My first ever app — JiffyCV — is now live! Here’s the story about how it came to be, the approach I took to make it and what I learned along the way.
You find out more about the app on our website https://jiffycv.com or find it in the app store and play :
I originally started looking at building some form of tool to assist job hunting in 2016, after the startup I was part of closed down and I found myself struggling to remember what I’d done in the last five years and what…
A couple of months ago we finished evaluating the viability of Reciprocal.dev and I started the not so small task of turning what was about 2 months of work done in my spare time into a service that people would want to buy.
We had built a basic landing page during the validation stage using Gatsby & Netlify in order to enable sign ups and this did the job really well.
This approach started to become a bottleneck though as I was tied up working on the app functionality, and with my co-founder not being as technical as myself, our…
In order to add authentication to Reciprocal.dev we’ve been using Firebase as the free tier gave us more than enough to get a basic app ready for alpha without paying a penny.
Reciprocal.dev is made of 3 different web apps; an Account Management app, User Journey Map Editing app and a User Journey Map Viewing app, and then we also have a marketing website.
In order to cleanly separate the apps I had original set them up to be served under different sub-domains (e.g. serving the account management app from account.reciprocal.dev) and while this worked there was one side-effect.
During the development of Reciprocal.dev it became apparent that for most users the building blocks of a User Journey map wasn’t a mockup of a screen but a simple sticky note.
The sticky note allowed users to quickly jot down a step in a User Journey and move it across multiple contextual areas until it fit in the right place. A mockup required a lot more effort and had to sometimes change significantly to fit in with the rest of the steps in the area landed.
Adding a sticky note component to the app was pretty simple, it’s just a…
I’ve had my second jab so I’m just waiting for my 5G to kick in now
It’s been a really busy month on the Reciprocal.dev front. At the start of the month the editor was working well using local storage and we made the call to start preparing for an alpha.
Originally this alpha was going to continue using local storage but I felt that doing so wouldn’t allow users to sign up for an account that they could continue to use throughout the beta and eventual launch so I pushed myself to get a basic account management app in…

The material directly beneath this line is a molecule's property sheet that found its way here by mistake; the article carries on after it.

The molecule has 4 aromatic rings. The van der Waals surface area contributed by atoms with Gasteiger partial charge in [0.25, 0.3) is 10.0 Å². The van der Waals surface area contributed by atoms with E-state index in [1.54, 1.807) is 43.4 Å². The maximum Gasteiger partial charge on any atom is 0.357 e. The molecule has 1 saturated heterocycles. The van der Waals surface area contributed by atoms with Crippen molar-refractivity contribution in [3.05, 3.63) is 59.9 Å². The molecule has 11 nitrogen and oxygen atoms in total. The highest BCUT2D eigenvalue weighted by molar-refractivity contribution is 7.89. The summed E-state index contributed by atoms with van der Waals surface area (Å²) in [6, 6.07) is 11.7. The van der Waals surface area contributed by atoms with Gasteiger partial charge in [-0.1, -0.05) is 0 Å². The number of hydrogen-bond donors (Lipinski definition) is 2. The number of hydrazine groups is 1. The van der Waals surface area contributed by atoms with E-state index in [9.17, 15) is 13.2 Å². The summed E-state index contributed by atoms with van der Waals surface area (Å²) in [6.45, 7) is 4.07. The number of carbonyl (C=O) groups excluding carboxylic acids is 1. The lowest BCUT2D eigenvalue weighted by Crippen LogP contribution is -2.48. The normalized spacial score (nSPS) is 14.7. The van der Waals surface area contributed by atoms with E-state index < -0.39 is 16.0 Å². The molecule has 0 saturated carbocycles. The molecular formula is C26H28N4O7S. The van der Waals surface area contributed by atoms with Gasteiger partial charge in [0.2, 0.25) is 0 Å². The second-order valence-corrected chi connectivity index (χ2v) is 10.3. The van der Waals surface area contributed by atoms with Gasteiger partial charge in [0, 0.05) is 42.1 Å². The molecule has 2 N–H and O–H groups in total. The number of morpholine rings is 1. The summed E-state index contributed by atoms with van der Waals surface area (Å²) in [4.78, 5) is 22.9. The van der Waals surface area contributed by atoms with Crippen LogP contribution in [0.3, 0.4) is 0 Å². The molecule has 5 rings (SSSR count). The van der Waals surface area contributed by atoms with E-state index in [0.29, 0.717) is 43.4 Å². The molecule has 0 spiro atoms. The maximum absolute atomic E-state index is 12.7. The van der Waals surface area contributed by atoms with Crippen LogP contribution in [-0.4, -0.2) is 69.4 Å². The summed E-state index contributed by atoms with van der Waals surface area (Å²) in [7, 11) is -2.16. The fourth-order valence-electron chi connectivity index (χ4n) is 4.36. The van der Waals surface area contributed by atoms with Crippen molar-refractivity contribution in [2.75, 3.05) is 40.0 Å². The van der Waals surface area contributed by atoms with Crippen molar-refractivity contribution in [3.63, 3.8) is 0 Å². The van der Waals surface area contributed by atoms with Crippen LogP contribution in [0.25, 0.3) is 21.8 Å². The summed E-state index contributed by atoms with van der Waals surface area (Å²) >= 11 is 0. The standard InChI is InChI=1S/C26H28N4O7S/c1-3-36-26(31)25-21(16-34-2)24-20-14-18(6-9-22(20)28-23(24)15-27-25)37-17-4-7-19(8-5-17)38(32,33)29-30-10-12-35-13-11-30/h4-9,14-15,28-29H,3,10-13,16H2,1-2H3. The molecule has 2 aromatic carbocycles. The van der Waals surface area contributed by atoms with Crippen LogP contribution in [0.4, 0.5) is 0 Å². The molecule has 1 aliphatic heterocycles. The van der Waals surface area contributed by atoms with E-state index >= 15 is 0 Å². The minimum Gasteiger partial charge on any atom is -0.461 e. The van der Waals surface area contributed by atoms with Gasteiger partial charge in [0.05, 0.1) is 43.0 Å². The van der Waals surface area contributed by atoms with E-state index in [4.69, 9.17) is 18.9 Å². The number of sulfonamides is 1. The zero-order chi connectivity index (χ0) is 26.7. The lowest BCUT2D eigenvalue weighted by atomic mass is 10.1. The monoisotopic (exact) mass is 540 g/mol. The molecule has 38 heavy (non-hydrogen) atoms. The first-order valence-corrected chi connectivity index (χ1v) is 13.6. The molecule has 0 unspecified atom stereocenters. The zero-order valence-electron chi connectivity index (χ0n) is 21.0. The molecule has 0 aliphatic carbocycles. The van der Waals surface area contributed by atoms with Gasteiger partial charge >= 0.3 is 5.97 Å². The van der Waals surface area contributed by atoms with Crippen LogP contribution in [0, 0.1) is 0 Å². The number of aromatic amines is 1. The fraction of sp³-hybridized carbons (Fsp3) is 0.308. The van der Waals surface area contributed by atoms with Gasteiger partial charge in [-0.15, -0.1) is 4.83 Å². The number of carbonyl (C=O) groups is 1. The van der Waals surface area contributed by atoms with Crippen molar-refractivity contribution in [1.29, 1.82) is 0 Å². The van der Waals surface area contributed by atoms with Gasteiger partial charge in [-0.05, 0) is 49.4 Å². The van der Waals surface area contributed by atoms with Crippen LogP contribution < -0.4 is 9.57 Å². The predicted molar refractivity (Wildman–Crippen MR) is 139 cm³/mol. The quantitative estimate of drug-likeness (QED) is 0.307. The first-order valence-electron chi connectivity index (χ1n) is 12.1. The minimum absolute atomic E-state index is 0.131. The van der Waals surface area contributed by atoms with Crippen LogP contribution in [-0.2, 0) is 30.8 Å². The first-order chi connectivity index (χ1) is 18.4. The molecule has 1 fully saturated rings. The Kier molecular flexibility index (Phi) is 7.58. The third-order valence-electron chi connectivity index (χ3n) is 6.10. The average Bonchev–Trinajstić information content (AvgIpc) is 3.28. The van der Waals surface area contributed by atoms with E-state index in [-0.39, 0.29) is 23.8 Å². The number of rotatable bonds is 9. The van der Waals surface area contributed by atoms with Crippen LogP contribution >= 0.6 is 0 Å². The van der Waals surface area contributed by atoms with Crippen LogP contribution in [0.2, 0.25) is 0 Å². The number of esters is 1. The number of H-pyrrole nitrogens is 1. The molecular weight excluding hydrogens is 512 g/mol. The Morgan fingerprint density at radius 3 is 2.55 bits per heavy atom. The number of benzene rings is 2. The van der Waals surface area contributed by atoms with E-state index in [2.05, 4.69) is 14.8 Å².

The app I’m currently making (Reciprocal.dev) provides users with an interactive User Journey Map which essentially contains a number of User Journey steps connected together by lines, in a manner similar to a flow chart diagram.
In my previous post I touched on how I implemented the functionality for a user to drag a connecting line from one User Journey step to another using anchors and a preview of the connecting line. If you’ve not read that post you can find it below:
While a basic link between User Journey steps is more than enough for a user to build…
I’m beavering away on another post right now but it’s not going to be ready for my (self-imposed) weekly blog deadline so here another bunch of programming memes that I found funny.
Previously on Colin got distracted and started writing a blog too late:
And now your regularly sheduled shitpost:
The app I’m currently working on (Reciprocal.dev) provides users with an interactive User Journey Map which essentially contains a number of User Journey steps connected together by lines in a manner similar to a flow chart.
While we validated the idea using a hardcoded set of data and hand-cranked SVG paths after, we were sure we had something worth pursuing. The next big piece of work was to build an editor so users could create their own User Journey Maps.
I’m currently in the midst of building an editor for Reciprocal.dev so that users can build their own interactive user journey maps and as part of building this functionality I needed a means of allowing users to create the steps of the user journey easily.
After conducting a couple of UX experiments I settled on a Drag ’n’ Drop approach with a fallback of having a click of the item adding a new step in the centre of the map.
When building a mapping tool the Drag ’n’ Drop approach allows users a lot more accuracy in the initial placement…
It’s been way too warm
After some time interviewing potential users and iterating over the UX for an editor I finally started writing the code to implement the editor.
It took me about a week to get the initial parts of the editor working as I had to essentially rewrite the way I was rendering the existing map that we had over at https://examples.reciprocal.dev but as the editor removed a number of aspects to the data structure this was made things a little easier.
One big win was that I finally started to understand how to build a stepped line…